Missouri Gooseberry, Ribes  missouriense

Missouri Gooseberry

Ribes missouriense

Benefits: Pollinator Benefit Graphic
Sun Shade: Plant Light Requirements Graphic
Bloom Time: Spring
Hardiness Zones: 4, 5, 6, 7, 8
Soil Conditions: Loam
Soil Moisture: Dry, Medium
Color: Green
Fragrance: No
Height: 2-4 feet
Spacing: 2-4 feet

Missouri Gooseberry, Ribes missouriense, also called wild gooseberry, is a dense, rounded, deciduous shrub with upright-spreading to arching stems. It typically grows to 2-4 feet tall and as wide, but may rise to as much as 6 feet. It is noted for having showy spring flowers, edible fruits, palmately lobed leaves and stout thorns. It is native to woods, woodland margins and fields.

Drooping, trumpet-shaped, greenish-white to white flowers bloom in spring (April-May). Flowers appear solitary or in small clusters of 2-3. This is a dioecious shrub that requires both male and female plants for fruit production. Pollinated female flowers give way to spherical, tart, juicy, green fruits (to ½-inch diameter) that ripen to purple in summer. Fruits may be eaten fresh off the plant or may be picked for use in juices, syrups, jellies, preserves and pies. Green, 3-5 lobed leaves (to 2 inches long) with some blunt marginal teeth may acquire attractive shades of reddish-brown to purple in fall. Thorns to ¾-inch long.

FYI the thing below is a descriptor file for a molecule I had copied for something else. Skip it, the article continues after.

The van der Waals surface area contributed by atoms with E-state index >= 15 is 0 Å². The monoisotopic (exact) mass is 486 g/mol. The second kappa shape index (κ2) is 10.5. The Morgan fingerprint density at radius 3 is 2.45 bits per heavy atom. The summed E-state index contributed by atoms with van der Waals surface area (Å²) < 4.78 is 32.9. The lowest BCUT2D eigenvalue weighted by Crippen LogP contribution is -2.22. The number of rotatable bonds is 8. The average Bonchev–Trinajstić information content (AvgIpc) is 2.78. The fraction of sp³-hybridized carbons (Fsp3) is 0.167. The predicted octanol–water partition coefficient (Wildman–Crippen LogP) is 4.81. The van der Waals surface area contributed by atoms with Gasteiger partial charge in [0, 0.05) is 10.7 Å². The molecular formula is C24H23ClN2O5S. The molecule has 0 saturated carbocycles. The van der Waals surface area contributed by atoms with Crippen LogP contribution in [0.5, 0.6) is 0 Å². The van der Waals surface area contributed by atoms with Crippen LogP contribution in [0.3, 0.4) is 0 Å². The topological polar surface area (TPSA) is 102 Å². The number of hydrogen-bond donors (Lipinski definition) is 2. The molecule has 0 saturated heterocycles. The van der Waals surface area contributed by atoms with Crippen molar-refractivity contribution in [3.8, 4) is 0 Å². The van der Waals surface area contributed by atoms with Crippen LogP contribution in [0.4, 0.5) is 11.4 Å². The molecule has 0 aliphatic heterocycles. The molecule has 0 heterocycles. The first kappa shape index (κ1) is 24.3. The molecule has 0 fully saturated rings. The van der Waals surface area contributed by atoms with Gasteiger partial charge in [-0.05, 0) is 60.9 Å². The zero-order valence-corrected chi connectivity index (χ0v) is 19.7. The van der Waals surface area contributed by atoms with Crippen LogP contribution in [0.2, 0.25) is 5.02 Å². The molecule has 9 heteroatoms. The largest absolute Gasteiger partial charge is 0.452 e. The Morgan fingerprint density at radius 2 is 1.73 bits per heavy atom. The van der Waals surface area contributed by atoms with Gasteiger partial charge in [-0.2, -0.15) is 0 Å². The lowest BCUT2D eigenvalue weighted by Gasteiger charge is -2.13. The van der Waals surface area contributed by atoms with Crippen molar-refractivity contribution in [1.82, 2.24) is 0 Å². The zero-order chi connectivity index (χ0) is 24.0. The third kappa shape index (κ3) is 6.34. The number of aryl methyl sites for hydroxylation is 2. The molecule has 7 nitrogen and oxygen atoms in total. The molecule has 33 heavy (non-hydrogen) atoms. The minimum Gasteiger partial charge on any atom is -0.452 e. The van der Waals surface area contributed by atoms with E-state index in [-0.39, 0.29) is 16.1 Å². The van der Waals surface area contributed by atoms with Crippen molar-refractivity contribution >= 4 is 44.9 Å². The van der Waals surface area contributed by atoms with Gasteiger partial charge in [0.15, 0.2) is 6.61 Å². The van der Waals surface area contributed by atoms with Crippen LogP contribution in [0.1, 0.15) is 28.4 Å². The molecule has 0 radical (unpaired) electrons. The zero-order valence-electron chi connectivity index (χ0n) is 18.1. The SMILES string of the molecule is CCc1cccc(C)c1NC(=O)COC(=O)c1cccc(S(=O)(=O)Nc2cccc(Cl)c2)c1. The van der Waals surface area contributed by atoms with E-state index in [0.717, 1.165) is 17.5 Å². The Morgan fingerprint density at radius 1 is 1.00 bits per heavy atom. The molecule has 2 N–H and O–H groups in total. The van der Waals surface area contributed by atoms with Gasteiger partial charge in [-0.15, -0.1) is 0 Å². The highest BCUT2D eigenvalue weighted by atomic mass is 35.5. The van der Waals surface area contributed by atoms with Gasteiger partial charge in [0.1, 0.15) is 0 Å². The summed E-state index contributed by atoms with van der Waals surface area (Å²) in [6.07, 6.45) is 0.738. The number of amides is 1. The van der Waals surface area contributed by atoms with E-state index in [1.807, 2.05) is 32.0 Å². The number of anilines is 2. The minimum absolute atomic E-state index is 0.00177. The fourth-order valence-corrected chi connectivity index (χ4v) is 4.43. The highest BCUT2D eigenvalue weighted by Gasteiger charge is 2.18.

Habitats include mesic to dry open woodlands, savannas, woodland borders, thickets, powerline clearances and small meadows in wooded areas, abandoned fields, and partially shaded fence rows. Occasional disturbance is beneficial if it removes some of the overhead tree canopy.

Best grown in organically rich, fertile, medium moisture, well-drained clay or silt loams in full sun to part shade. Prefers full sun, but some part afternoon shade is appreciated in hot summer climates such as the St. Louis area. Plants may flower and fruit poorly in too much shade. Plants are best suited in locations protected from strong winds and frost pockets. Water regularly as needed to keep soils uniformly moist. Avoid overhead watering however.

 Plant Notes and Herbal Uses
  Edible berries, can be used in jam.
  Thorny and low growing, potential for use as a hedge.
 Further Information

 Wisconsin Fruit Trees
 Wisconsin Edible Berry Shrubs
 Widsconsin Edible Plants-Eat On The Wild Side
 8 Dandelion Recipes
 Wisconsin Native Plant Nurseries

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